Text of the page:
Are You Practising Fair Leadership in Your Staff Appraisals?
by Christopher Creswick
(Surrey, United Kingdom)
Line managers have mixed emotions about performance discussions with their direct reports: it’s a pleasure to reinforce strong performance and uncomfortable to highlight shortcomings. As well as the emotional challenge, these discussions suffer from a weakness – they are based on the perception of that one manager, which may be incomplete and partial.
The reality is that top-down, manager-to-report appraisals are no longer sufficient in assessing employees as they offer an incomplete view of an individual’s performance. This is due the fact that a manager often has very limited chances to observe their direct report’s behavior. It’s very common for managers to spend the majority of their time in meetings and for them to have 10 or more reports, so of whom may work remotely.
For this reason, 360 degree appraisal is now commonplace in both medium and large companies. This supplements the information a manager has and reflects the many relationships that employees have. 360 degree appraisal is based on views of the individual taken from those that work for them, at their level and above them as well as internal and external customers.
A further driver for the use of this technique is that companies are focusing more resources on measuring what AND how employees work towards objectives. Measuring results
The "what" measurement has traditionally been the primary focus of appraisals but it is now equally important for companies to understand and assess how employees are working. As an example, companies want to look at the behaviors and values employees are demonstrating in their work. A 360 degree appraisal allows companies to focus on how an employee interacts and builds relationships with clients or goes about resolving challenging situations.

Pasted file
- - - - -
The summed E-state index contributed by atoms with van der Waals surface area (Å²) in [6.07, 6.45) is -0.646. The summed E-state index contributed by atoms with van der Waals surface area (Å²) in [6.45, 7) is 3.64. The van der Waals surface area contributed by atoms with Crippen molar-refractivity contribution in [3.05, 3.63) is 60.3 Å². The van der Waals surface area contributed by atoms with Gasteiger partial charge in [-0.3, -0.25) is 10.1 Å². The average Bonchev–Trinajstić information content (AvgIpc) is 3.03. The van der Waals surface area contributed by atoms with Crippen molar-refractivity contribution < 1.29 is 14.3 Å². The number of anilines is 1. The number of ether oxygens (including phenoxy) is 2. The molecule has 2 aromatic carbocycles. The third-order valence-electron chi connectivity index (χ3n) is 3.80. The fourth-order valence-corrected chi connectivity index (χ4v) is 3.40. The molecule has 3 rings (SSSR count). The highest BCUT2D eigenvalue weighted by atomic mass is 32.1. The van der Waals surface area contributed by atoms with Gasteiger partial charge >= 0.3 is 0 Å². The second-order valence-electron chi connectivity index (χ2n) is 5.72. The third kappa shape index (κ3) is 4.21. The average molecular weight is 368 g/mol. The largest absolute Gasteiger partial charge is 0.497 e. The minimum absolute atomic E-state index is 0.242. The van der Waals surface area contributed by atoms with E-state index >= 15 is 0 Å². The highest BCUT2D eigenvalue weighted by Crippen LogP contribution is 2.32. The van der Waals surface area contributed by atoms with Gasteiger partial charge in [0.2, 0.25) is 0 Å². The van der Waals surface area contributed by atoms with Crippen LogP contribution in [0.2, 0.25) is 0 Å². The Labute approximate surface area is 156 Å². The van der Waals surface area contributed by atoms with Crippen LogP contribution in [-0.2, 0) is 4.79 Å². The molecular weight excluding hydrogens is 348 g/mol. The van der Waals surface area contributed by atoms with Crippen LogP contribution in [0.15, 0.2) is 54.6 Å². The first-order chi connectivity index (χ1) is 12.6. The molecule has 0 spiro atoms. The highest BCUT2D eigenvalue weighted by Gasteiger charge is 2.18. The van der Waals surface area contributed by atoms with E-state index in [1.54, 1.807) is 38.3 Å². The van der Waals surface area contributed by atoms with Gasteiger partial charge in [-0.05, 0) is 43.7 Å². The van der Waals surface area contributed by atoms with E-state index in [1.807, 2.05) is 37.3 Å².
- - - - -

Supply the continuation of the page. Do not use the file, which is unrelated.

360 degree feedback is a unique tool in that it recognizes the complexity of the management process and is versatile enough to be applied to different organizational structures, bringing together multiple perspectives to measure performance. What should companies do that wish to employ this technique?
It is widely accepted that the successful use of 360 degree appraisal requires thorough planning, understanding of the organizational culture and clear communication with the employee population. While employees are generally receptive to feedback from a development-only 360, when introducing 360 degree appraisals, the company needs to identify and manage potential resistance and contesting of feedback due to the administrative consequences linked, for example, to pay.
Academics and practitioners theorize that the effective use of 360 degree appraisals, must be under-pinned by a mature appraisal and feedback culture. While it is possible to introduce 360 degree feedback for appraisal straight away, it can be achieved by starting the "360 journey" with a developmental aim and transition to appraisal gradually. This would typically be after some 12-18 months and in the second or third cycle of feedback.
360 degree appraisal can fundamentally change performance appraisal for the better. The next time the manager and their report meet, their discussion will be based on a shared understanding of how everyone perceives the employee – both their strengths and weaknesses. This "evidence" is a firm foundation for a discussion on what’s been achieved, and how, and how to further improve performance.
About the author:
Christopher Creswick is and HRM Professional specialising in Employee Satisfaction and 360 degree appraisals. Christopher has worked in Leadership for more than 5 years.